1. Let it go. When we feel rejected, we tend to overthink the many reasons why we weren't selected. Did I ask the wrong questions? Was I under- or over-qualified? Did I say the wrong thing? While reflecting is helpful, once you're done with your review, it's time to move on. Remaining stuck in your thinking doesn't allow you to be present and focus on other job opportunities.
  1. Continue to network. Letting your network of family, friends and colleagues know what you are looking for may lead to that perfect position! Don't hesitate to ask questions of those that are in the field you're interested in pursuing. Informational interviews are a great way to learn more about what employers may be looking for in a job candidate. Volunteering is also a great way to meet new people, boost morale and add valuable experience(s) to your resume.

Remember, rejection is a normal and expected part of the job search process. While it is often the least rewarding part, what you do with those feelings and the experience will keep your momentum going!

About the writer

Lisa Brown Jordan, President of Human Solutions, has a Master's degree in Rehabilitation Psychology from the University of Wisconsin, Madison and is a Certified Rehabilitation Counselor (CRC). She has been passionate about providing workforce development and disability-related services to government, community-based organizations, and businesses for over 15 years. Through Human Solutions, Lisa manages a "virtual" Employment Network, serving Social Security beneficiaries in over 30 states. Lisa is the Board Chair of the National Employment Network Association (NENA) and proudly served in the United States Navy during Operation Desert Storm.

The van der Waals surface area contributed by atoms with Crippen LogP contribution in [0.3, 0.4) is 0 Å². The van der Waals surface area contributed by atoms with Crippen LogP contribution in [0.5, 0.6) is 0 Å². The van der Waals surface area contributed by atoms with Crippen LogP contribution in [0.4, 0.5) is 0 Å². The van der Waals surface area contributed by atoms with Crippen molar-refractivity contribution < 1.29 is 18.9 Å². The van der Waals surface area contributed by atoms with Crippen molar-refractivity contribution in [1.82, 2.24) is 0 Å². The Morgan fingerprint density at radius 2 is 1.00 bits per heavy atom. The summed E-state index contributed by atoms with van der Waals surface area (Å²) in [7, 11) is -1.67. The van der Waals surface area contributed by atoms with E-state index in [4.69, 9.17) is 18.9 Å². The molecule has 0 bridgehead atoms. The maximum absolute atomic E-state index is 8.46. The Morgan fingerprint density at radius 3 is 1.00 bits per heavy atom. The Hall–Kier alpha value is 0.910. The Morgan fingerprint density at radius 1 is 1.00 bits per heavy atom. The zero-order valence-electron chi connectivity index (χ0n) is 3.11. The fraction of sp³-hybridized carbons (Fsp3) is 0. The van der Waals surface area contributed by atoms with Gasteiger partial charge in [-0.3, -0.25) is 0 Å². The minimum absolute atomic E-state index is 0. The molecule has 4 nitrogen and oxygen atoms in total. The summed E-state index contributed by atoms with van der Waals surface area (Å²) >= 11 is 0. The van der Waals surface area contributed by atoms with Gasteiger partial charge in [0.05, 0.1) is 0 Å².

Ticket to Work

Social Security's Ticket to Work program supports career development for people ages 18 through 64 who receive Social Security disability benefits and want to work. The Ticket program is free and voluntary. It helps people with disabilities move toward financial independence and connects them with the services and support they need to succeed in the workforce.

Learn more

To learn more about the Ticket program, call the Ticket to Work Help Line at 1-866-968-7842 or 1-866-833-2967 (TTY) Monday through Friday, 8 a.m. to 8 p.m. ET. Ask a representative to send you a list of service providers or find providers on your own with the Ticket program Find Help tool.

Learn more

To learn more about the Ticket program, call the Ticket to Work Help Line at 1-866-968-7842 or 1-866-833-2967 (TTY) Monday through Friday, 8 a.m. to 8 p.m. ET. Ask a representative to send you a list of service providers or find providers on your own with the Ticket program Find Help tool.